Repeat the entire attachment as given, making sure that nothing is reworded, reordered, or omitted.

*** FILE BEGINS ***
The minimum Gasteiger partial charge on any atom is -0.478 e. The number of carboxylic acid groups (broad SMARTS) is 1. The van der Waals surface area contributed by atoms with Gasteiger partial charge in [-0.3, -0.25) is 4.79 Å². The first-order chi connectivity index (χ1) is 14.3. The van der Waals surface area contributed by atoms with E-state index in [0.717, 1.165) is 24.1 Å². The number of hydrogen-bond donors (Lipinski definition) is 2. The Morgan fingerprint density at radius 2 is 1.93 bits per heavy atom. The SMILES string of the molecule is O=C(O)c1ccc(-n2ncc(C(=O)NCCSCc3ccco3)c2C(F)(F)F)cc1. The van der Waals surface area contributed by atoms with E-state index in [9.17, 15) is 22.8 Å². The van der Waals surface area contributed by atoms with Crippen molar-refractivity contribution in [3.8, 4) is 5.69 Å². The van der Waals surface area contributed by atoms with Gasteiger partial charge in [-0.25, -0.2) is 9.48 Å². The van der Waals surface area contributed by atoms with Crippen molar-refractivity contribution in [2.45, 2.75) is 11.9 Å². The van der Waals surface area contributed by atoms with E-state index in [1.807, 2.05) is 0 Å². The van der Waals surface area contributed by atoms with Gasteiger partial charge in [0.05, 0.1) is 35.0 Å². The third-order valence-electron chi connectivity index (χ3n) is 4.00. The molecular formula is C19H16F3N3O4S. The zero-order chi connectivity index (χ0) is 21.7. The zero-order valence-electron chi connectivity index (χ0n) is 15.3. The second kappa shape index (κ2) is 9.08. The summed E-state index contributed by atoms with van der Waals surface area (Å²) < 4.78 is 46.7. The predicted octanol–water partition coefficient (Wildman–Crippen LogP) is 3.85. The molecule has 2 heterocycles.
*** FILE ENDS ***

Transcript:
The minimum Gasteiger partial charge on any atom is -0.478 e. The number of carboxylic acid groups (broad SMARTS) is 1. The van der Waals surface area contributed by atoms with Gasteiger partial charge in [-0.3, -0.25) is 4.79 Å². The first-order chi connectivity index (χ1) is 14.3. The van der Waals surface area contributed by atoms with E-state index in [0.717, 1.165) is 24.1 Å². The number of hydrogen-bond donors (Lipinski definition) is 2. The Morgan fingerprint density at radius 2 is 1.93 bits per heavy atom. The SMILES string of the molecule is O=C(O)c1ccc(-n2ncc(C(=O)NCCSCc3ccco3)c2C(F)(F)F)cc1. The van der Waals surface area contributed by atoms with E-state index in [9.17, 15) is 22.8 Å². The van der Waals surface area contributed by atoms with Crippen molar-refractivity contribution in [3.8, 4) is 5.69 Å². The van der Waals surface area contributed by atoms with Gasteiger partial charge in [-0.25, -0.2) is 9.48 Å². The van der Waals surface area contributed by atoms with Crippen molar-refractivity contribution in [2.45, 2.75) is 11.9 Å². The van der Waals surface area contributed by atoms with E-state index in [1.807, 2.05) is 0 Å². The van der Waals surface area contributed by atoms with Gasteiger partial charge in [0.05, 0.1) is 35.0 Å². The third-order valence-electron chi connectivity index (χ3n) is 4.00. The molecular formula is C19H16F3N3O4S. The zero-order chi connectivity index (χ0) is 21.7. The zero-order valence-electron chi connectivity index (χ0n) is 15.3. The second kappa shape index (κ2) is 9.08. The summed E-state index contributed by atoms with van der Waals surface area (Å²) < 4.78 is 46.7. The predicted octanol–water partition coefficient (Wildman–Crippen LogP) is 3.85. The molecule has 2 heterocycles.